NEW YORK—The UN Human Rights Committee (HRC) has again found Kyrgyzstan responsible for the death of a detainee in police custody, in a case that should strengthen the country’s stated commitment to end the systematic use of torture by its police.
The UN ruling in the case of Akunov v. Kyrgyzstan is the latest in a series to conclude that the Kyrgyz government failed to protect a detainee from torture and death in police custody, and then failed to hold to account those responsible.
Bektemir Akunov, a 53-year old political activist, was found dead in a police cell in the city of Naryn in central Kyrgyzstan on April 15, 2007. Prior to his arrest, he had participated in opposition protests in the capital, Bishkek, against the then president, Kurmanbek Bakiyev. Mr Akunov was detained overnight by police, after returning to Naryn and seeking official permission to stage a similar demonstration there.
During the night, witnesses heard Mr Akunov repeatedly cry out that his life was in danger; the next day, he was found dead in his cell. A forensic medical examination of his body found multiple external abrasions and bruises, and extensive internal bleeding.
The Kyrgyz authorities claimed the death was a suicide, but conducted no proper independent investigation into the death.
The HRC ruling noted that Mr Akunov had no reason to commit suicide, and was actively engaged in the pursuit of his civic and political activism. It was also held that the Kyrgyz authorities had failed to give an adequate explanation for the serious injuries suffered.
In its ruling issued on November 18, the HRC called on Kyrgyzstan to carry out a prompt, impartial and effective investigation into the exact circumstances of the death, prosecute those responsible, and provide the family of the victim with adequate compensation and appropriate measures of satisfaction.
The Committee found Kyrgyzstan in violation of Article 6.1. (prohibition on the arbitrary deprivation of life), Article 7 (prohibition on torture), and Article 2.3 (failure to carry out a prompt and effective investigation into torture and arbitrary killing) of the International Covenant on Civil and Political Rights (ICCPR).
Kyrgyzstan was given six months to implement the decision, and report back on the steps taken in this regard.
The HRC also reiterated in clear terms the duty of the state to care for the life of all persons arrested and detained, and to investigate violations of their rights under the covenant.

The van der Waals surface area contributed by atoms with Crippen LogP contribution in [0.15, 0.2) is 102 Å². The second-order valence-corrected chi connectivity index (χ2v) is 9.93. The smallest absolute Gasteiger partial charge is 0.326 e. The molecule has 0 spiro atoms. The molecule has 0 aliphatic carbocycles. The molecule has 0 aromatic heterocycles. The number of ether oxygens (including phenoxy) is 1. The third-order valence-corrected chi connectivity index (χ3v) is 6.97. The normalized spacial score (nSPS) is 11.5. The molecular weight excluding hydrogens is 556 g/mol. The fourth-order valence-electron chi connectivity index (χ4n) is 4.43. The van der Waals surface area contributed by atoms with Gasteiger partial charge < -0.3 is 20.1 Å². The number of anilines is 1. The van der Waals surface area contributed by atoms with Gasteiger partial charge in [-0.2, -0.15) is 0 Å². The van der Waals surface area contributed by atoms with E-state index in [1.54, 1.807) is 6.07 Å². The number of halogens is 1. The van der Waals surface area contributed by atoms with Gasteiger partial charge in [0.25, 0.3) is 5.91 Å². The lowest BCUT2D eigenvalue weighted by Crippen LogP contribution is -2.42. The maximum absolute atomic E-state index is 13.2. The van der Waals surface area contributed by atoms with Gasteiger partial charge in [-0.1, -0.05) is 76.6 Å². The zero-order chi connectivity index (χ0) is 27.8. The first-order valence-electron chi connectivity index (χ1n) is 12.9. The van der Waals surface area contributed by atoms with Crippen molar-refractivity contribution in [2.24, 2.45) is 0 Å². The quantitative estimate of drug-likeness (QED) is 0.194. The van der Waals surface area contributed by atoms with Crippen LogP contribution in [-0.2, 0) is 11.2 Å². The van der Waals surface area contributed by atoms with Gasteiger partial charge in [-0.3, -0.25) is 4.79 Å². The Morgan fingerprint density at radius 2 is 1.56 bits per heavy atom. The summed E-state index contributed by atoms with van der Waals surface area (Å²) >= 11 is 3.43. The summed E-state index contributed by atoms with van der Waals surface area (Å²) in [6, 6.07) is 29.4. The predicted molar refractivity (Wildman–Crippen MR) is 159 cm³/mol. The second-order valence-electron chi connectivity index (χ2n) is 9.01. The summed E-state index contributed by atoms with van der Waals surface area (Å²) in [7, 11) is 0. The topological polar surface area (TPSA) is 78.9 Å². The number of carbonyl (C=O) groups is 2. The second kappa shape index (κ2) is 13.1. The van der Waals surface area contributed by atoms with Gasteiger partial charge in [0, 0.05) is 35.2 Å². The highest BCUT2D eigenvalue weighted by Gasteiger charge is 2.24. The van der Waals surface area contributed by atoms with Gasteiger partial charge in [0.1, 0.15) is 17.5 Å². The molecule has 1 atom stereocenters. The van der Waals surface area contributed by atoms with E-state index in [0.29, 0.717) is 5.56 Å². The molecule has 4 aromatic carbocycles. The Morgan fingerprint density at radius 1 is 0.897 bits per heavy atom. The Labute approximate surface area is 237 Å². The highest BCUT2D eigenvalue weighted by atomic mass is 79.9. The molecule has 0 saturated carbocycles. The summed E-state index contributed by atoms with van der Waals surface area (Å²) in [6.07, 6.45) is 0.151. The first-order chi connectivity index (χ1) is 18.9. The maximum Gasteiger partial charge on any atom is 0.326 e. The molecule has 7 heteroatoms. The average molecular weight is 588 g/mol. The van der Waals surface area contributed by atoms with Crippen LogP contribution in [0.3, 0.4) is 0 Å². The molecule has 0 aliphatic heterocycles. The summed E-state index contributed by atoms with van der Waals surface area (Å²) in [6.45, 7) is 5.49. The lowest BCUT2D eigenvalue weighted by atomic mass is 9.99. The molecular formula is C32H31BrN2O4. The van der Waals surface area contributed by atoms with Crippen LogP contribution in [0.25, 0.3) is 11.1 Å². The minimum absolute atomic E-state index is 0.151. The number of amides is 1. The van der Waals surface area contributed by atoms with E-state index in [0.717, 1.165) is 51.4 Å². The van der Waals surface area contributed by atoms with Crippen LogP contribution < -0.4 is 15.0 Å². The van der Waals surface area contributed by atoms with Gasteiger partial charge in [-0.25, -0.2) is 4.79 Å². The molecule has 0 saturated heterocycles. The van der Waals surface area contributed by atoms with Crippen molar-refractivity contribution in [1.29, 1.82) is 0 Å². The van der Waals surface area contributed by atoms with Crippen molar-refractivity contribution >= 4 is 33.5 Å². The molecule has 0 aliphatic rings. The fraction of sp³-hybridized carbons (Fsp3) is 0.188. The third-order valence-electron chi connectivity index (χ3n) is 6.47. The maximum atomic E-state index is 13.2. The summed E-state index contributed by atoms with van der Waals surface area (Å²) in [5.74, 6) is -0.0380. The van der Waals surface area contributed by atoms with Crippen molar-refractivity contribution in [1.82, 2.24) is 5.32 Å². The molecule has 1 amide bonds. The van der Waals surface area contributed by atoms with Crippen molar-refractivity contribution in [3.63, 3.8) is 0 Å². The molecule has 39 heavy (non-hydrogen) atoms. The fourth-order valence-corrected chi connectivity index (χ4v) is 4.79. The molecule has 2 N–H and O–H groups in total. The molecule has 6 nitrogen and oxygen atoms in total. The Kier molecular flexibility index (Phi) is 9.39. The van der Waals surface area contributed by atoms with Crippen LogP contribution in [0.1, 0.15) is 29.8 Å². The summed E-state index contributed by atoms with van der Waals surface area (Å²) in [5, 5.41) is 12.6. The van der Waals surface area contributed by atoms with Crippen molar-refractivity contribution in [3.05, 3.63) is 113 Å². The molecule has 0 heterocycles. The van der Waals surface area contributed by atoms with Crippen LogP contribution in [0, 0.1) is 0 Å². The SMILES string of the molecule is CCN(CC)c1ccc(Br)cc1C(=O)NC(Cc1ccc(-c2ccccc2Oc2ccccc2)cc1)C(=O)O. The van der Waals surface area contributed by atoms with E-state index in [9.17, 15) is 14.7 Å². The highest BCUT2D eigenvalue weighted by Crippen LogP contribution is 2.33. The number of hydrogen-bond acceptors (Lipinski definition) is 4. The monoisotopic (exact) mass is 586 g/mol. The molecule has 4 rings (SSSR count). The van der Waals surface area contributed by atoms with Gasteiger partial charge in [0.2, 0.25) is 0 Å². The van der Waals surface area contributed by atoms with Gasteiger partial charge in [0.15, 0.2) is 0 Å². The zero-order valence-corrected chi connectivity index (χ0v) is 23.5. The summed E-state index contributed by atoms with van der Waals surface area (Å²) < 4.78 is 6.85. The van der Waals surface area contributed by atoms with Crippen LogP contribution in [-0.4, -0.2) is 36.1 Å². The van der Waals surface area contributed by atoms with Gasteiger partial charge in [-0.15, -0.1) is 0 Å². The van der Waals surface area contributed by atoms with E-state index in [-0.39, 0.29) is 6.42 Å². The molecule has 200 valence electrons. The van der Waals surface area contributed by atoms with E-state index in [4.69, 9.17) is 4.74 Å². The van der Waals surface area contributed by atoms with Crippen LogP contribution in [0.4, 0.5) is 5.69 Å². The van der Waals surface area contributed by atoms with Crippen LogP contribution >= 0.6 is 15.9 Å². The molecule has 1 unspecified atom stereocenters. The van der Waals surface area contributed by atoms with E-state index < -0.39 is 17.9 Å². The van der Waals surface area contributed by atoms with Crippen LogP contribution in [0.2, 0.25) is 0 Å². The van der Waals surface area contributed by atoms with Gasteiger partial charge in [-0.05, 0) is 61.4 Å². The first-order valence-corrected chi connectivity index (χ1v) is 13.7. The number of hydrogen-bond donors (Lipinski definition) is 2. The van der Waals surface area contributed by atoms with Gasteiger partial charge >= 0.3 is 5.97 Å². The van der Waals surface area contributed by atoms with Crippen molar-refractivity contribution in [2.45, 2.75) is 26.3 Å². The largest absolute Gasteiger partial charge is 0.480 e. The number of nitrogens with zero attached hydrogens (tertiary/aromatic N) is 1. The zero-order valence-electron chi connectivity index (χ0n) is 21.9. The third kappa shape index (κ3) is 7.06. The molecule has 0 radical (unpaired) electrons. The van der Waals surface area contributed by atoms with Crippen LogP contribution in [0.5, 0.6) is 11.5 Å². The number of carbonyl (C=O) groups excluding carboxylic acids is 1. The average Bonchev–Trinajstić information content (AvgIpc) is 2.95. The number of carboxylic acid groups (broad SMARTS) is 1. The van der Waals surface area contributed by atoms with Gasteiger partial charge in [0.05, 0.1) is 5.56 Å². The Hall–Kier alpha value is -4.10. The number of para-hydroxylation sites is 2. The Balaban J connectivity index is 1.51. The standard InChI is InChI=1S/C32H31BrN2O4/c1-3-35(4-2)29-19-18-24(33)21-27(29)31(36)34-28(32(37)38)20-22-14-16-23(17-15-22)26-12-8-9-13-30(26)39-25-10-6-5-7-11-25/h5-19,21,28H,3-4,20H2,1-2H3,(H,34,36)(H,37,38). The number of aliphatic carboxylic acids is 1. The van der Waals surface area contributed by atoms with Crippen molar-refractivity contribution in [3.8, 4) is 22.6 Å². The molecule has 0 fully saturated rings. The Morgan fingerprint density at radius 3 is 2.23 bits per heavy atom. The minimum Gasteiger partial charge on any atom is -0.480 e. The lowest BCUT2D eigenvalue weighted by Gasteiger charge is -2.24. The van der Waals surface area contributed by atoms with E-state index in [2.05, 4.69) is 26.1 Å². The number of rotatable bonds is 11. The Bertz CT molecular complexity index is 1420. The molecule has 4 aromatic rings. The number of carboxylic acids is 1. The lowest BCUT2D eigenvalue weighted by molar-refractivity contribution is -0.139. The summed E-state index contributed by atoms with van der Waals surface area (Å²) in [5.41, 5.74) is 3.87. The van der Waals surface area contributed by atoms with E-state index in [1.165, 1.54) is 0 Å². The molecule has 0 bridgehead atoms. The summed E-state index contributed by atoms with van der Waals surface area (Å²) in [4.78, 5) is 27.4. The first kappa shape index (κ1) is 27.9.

The Open Society Justice Initiative and a Kyrgyz lawyer Kanat Djailoev acting on behalf of Urmatbek Akunov, Mr Akunov’s son, had brought a complaint before the Human Rights Committee on October 3, 2011.
James Goldston, Executive Director of the Justice Initiative, said:
“This ruling reaffirms the absolute duty of all states to protect those in custody from torture, ill-treatment and degrading treatment, and to investigate in a prompt and thorough manner all allegations of serious violations. We urge the Kyrgyzstan government to implement this decision in good faith, ensuring the prevention of similar violations in the future.”
Urmatbek Akunov, son of the victim and the author of the complaint to the HRC, said: “The current government of Kyrgyzstan promised to properly investigate the death of my father, but it has failed to identify the policemen who were his killers, and offered an absolutely inadequate sum to compensate his family. After waiting for justice now for almost ten years, we welcome this ruling from the HRC, and look forward to its proper implementation by the government.”
Kanat Djailoev, co-counsel in the case, said: “Mr. Akunov’s tragedy was a direct consequence of the violation of civil and political rights that occurred under former president Kurmanbek Bakiev. It is vital that the current government take steps to demonstrate its commitment to the rule of law and proper accountability for this terrible crime, committed by the police who are supposed to defend, not violate, the rule of law.”
Akunov v. Kyrgyzstan is the fourth death in custody ruling against Kyrgyzstan from the Human Rights Committee in response to a series of complaints submitted by the Open Society Justice Initiative in cooperation with Kyrgyz lawyers and civil society groups. Previously, the Committee found Kyrgyzstan similarly responsible for arbitrary deprivation of life and subsequent failure to carry out an effective investigation, in the cases of Moidunov v. Kyrgyzstan, Ernazarov v. Kyrgyzstan and Akmatov v Kyrgyzstan.
The HRC also ruled last year that Kyrgyzstan’s most famous imprisoned human rights defender, Azimjan Askarov, had been subject to police torture, in a case that led to him receiving a life sentence in prison after a manifestly unfair trial. Following the ruling, the authorities reopened Mr Askarov’s appeal process, but Kyrgyzstan has not fulfilled the HRC’s ruling that stated that the authorities had to immediately release Mr Askarov.
The government of Kyrgyzstan, now headed by President Almazbek Atambayev, recently responded to a series of critical rulings from the UN human rights treaty bodies by securing popular approval for the removal of a constitutional clause that has hitherto required the implementation of such decisions. The measure was among 26 constitutional issues that were passed in a simple yes-no referendum vote on December 11.
However, Kyrgyzstan remains a party to a range of international human rights treaties, which require the implementation of HRC decisions.
Even as revised, the Kyrgyz constitution still provides for the rights of individuals to appeal to international bodies in the case of rights violations. In addition, the previous constitutional obligation should apply to all decisions issued while it was in force—such as the HRC ruling in Akunov v. Kyrgyzstan.